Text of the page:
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Codger’s Column: Post-election reveries

Codger thought the election would provide Shelter Island with some sort of a mandate, but he had no idea what sort.

Codger doesn’t know everything.

He isn’t even sure at the moment who won, although it looks like Amber Brach-Williams edged Gordon Gooding, while Albert Dickson and Benjamin Dyett have seats on the next Town Board. But what does that really mean for the Island? Will we be getting a new shade of Amber, as promised, plus a couple of guys scrambling to do the bidding of their “financial masters,” as foretold by their opposition?

There are all sorts of mandates, of course, and part of the problem here is that the Island doesn’t seem to have a positive one; it’s mostly a consensus call to stop the downward slide into Hamptonization, which may have already happened since we don’t really know what that means.

After all, we have unaffordable housing, elite restaurants, $1,000 hotel rooms, and lush green lawns to die for (or at least be slightly poisoned).

Meanwhile, there are people in the Hamptons who are trying to claw back up to idealized Shelter Islandization. A group called Change-Hampton has begun a movement to fight the pesticidal lawn culture by creating pollinating gardens, leaving leaves to nourish the soil and going solar and electric, among other tactics.

It’s a first step toward engagement in the great war against climate change, which might be the ultimate Hamptonization.

Here on the Island, the indefatigable Lisa Shaw, a member of the Water Advisory Committee, has called meetings and organized a campaign to educate homeowners and landscapers on the one sure way we can cut back on nitrogen contamination, which is curtailing the use of fertilizers. Demand that landscapers be licensed, says Lisa. Will that make a big difference? Probably not, she says, but it can move the dial. There’s power in moving the dial, even a click or two, because if everyone does it, you could be fulfilling a mandate.

Isn’t that supposed to be Amber’s job? It’s a lot of pressure. Whether or not she’s the next supervisor, which looks likely, the weight is on Amber to steer the Island in a positive direction. She’s been promoting herself as new and improved, no longer the silent servant of supervisors.

So how should she raise her new-found voice? First, maybe tighten up the current vague and flabby Comprehensive Plan and then, in an Island first, create an engine of real enforcement. There are plenty of good rules on the books — check out irrigation, for example — but ignoring them has created a poisoning sense of cynicism and disrespect.

Gary Blados, chairman of the Republican Party here, thinks Amber can foster progress just by bringing a long absent civility to Town Hall. He also said that Dyett and Dickson “will serve their financial masters who live in giant mansions for a few weekends a year.”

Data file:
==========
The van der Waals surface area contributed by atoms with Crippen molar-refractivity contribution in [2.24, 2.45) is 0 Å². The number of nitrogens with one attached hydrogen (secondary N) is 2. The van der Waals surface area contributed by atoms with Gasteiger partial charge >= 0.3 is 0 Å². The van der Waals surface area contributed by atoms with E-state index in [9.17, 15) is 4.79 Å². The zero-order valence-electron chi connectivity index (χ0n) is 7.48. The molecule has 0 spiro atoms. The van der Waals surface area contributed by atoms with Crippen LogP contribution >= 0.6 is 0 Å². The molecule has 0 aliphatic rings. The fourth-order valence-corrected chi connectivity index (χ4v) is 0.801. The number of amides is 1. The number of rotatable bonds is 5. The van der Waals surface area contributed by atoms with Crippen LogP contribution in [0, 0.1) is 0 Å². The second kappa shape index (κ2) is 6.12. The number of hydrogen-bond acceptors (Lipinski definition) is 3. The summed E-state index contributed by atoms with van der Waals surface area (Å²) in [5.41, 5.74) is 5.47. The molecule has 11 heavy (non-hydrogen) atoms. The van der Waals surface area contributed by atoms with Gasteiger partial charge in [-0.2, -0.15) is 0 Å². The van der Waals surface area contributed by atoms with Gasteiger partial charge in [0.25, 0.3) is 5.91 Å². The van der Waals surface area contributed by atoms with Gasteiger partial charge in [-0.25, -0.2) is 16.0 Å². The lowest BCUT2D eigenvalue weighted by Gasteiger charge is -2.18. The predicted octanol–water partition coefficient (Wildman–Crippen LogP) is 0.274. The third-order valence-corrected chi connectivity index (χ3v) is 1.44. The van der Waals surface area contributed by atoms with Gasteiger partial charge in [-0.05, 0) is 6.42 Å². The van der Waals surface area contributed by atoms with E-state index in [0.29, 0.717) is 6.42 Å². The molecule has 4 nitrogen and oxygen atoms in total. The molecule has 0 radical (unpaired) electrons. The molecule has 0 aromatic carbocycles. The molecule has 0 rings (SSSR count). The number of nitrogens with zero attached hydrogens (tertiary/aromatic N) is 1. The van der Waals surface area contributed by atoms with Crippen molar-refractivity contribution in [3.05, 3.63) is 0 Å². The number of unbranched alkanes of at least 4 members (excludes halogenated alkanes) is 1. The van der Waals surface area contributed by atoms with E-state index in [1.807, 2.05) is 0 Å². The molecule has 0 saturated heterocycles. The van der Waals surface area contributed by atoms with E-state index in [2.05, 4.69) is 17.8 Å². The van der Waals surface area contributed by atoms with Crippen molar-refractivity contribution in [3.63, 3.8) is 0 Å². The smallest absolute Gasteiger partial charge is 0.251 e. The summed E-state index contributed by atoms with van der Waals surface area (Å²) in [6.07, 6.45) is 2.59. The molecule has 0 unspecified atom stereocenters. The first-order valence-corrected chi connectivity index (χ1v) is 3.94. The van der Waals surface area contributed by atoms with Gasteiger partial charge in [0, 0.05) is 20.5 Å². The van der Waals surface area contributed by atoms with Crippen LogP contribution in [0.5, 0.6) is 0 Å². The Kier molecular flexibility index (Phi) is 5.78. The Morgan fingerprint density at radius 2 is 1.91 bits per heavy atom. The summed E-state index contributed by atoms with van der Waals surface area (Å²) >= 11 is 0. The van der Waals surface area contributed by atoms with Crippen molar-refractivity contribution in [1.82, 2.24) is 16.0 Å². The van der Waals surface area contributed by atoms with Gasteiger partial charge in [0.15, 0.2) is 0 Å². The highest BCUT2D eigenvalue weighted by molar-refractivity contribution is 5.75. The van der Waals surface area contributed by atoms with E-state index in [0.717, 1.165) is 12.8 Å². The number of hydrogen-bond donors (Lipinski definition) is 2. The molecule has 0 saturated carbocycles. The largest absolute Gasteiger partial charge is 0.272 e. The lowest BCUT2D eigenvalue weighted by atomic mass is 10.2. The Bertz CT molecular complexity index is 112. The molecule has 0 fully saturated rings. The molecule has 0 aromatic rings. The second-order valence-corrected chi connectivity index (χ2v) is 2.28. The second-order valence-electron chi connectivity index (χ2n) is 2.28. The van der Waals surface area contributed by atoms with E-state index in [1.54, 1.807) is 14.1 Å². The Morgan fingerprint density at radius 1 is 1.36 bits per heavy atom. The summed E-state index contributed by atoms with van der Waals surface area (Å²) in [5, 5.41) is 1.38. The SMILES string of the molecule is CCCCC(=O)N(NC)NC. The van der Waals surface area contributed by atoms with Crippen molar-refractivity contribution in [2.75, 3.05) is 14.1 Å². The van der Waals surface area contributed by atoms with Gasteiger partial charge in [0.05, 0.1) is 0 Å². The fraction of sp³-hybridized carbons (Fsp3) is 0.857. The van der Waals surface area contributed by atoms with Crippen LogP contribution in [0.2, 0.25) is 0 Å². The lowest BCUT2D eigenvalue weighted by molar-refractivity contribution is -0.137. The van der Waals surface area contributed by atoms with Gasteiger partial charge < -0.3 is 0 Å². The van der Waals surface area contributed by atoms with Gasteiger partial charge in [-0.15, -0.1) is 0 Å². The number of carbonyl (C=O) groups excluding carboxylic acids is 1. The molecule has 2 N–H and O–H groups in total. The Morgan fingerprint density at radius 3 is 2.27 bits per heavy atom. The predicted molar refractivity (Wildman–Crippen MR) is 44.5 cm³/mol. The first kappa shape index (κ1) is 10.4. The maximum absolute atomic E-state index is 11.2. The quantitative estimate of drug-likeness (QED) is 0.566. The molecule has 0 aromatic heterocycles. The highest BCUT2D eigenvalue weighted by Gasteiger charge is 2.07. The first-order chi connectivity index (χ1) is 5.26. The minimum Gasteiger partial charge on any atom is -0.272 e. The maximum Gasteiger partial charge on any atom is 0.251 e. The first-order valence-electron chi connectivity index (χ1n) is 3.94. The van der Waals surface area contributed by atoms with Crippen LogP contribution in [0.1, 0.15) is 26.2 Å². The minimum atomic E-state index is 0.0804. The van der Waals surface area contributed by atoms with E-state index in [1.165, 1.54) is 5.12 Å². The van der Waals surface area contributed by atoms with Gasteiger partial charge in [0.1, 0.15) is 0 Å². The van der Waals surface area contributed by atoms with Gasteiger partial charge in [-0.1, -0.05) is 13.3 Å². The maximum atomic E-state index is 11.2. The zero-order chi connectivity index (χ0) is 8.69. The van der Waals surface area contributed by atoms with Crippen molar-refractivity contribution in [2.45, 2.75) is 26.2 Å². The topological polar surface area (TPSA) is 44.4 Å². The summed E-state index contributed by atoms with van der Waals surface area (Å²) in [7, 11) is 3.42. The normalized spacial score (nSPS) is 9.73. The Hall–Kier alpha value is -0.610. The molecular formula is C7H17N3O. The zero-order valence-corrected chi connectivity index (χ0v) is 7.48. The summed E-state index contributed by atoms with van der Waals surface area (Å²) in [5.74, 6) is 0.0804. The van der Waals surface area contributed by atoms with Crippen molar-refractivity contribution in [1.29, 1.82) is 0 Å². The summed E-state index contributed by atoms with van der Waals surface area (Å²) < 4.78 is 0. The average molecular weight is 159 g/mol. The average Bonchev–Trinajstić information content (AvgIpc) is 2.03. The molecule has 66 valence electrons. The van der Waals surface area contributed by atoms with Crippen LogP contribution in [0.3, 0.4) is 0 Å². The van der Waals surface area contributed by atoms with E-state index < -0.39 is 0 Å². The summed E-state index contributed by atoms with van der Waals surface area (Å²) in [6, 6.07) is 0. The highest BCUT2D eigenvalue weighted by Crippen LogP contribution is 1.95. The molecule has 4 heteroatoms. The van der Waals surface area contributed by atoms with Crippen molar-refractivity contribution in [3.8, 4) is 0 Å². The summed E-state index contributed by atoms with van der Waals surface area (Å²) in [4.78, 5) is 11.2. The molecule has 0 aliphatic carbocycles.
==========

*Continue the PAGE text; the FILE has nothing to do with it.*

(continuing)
He pointed out to Codger that Dyett was on course to be commodore of the yacht club, proof of the crowd he sails with.

Blados, like many, sorrowfully foresees the future as a gated community for the rich. Codger was amused at Blados’ positioning the Republican party as representatives of working people, especially locals. Blados responded that the goals of a local party shouldn’t be confused with those of the national party.

“We’re not arguing about abortion and guns here,” he said. “It’s about all-year-rounders having a voice.”

Good point. Codger recalled that the single smartest suggestion that emerged from last month’s candidates’ debate was Republican ex-cop Tom Cronin’s call to reach out to the Latin community, making them feel welcome to speak at meetings and join local groups.

That’s not only humane and inclusive, but a fresh source of energy and ideas. And maybe more new members for volunteer organizations, including the Emergency Medical Services and Fire departments.

Maybe the mandate isn’t going to come from the triumph of a candidate with a knockout plan, but from something small and specific, like that starter scheme to cut down on the chemicals soaking the lawn, then the aquifer, and then our drinking water.

The luxuriant greensward will become a symbol of those financial masters who just don’t care, maybe because they don’t have to, maybe because they have less than you’d think to show for their time on earth than that emblem of wealth and disregard, the rolling lawn.

It was Dickson, the only Town Board member with the courage to vote against a financial master monster house, who recently said: “A brown lawn is a badge of honor.”

Codger liked that, and while waiting for the final election tallies, dreamed of a team of Nitro Rangers exposing pesticide use and illegal sprinkler systems, moving the dial and thus perhaps helping to fulfill a mandate.